Who’s Running It: University of Queensland, University of Melbourne, WHOOP
What It Hopes to Find: This study, in collaboration with one of the most prestigious consulting firms in the world, is looking at what physical factors impact leaders’ ability to solve problems and make decisions under pressure. Researchers are looking in particular at sleep, heart rate variability, and glycemic variability. The theory is that great leaders are able to control their own physiology by staying calm in stressful situations and that this may enable them to better focus and make wise decisions. Among the questions the study will answer are:
- Does metabolic health, as measured by continuous glucose levels, impact decision making, attentional control, leadership, and goal attainment?
- Does physiological resilience enable leaders to self-manage under stress and make wiser decisions?
- Business leaders participating in the study will wear WHOOP devices for six months and CGMs with Levels for one month to capture physiological responses.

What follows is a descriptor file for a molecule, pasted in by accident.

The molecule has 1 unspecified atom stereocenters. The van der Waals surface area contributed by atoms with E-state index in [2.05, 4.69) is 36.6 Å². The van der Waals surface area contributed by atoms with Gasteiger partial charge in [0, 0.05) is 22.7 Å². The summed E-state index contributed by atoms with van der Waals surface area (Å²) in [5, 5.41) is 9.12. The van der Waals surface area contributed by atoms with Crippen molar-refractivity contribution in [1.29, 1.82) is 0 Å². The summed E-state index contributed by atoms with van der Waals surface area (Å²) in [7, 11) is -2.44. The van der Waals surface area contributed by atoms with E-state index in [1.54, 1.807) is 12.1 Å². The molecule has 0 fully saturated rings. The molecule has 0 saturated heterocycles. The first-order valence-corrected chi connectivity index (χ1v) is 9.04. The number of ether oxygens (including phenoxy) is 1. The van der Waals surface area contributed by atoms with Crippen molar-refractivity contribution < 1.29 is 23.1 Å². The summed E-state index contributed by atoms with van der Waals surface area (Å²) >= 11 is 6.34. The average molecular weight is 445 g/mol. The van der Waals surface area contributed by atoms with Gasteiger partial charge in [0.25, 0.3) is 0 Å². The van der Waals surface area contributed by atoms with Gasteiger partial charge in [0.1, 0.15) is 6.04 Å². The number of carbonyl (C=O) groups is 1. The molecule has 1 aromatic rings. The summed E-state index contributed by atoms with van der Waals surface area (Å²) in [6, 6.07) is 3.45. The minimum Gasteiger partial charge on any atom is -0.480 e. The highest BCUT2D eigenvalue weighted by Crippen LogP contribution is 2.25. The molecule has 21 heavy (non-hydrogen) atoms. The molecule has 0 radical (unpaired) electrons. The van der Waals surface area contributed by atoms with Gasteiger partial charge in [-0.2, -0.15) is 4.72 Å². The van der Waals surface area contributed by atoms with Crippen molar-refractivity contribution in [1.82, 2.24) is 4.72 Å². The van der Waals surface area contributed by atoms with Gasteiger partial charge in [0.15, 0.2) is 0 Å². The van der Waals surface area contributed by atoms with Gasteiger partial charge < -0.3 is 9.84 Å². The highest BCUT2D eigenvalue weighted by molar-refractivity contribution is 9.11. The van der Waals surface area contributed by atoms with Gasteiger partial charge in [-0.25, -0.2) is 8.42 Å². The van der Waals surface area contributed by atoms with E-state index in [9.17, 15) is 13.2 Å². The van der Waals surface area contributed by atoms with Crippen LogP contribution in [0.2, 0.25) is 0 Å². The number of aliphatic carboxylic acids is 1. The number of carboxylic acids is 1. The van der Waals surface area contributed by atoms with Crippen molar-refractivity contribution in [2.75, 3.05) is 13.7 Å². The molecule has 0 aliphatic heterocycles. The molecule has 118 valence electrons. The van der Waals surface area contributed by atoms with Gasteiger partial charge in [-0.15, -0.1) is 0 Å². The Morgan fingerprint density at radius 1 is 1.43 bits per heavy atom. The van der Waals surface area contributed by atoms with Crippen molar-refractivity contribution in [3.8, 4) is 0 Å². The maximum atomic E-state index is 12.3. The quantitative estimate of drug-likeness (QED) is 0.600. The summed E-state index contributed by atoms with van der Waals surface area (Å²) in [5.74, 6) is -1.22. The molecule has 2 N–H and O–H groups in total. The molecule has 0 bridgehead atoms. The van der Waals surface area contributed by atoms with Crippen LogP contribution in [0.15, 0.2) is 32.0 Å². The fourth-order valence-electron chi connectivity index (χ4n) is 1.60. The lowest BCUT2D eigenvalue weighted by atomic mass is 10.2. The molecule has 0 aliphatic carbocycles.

- The leaders will also select a group of people to give them feedback on their decisions and behavior during the study period.
How It’s Using Levels: Participants will wear CGMs and use Levels throughout the study.
Timing: Research complete and in analysis. Publication planned for 2022.
The Study: The Impact of Circadian Alignment, Autonomic Control, and Physiological Feedback on Measures of Resilience
Investigators: Kristen Holmes, William von Hippel, Cindy Kim, Barbara Hamilton.
Participating Institutions: Stanford University; University of California San Francisco; Las Palmas Medical Center
What It Hopes to Find: Using biometric sensors to collect real-time 24-hour physiologic data, the study aims to determine the relationship between heart rate variability, sleep architecture, blood glucose levels, and perceived stress and resilience, as well as assess the impact of circadian alignment and resilience education on these variables.
How It’s Using Levels: A subset of participants will wear CGMs and use Levels for one month of the study.
Timing: Data will be collected in 2022.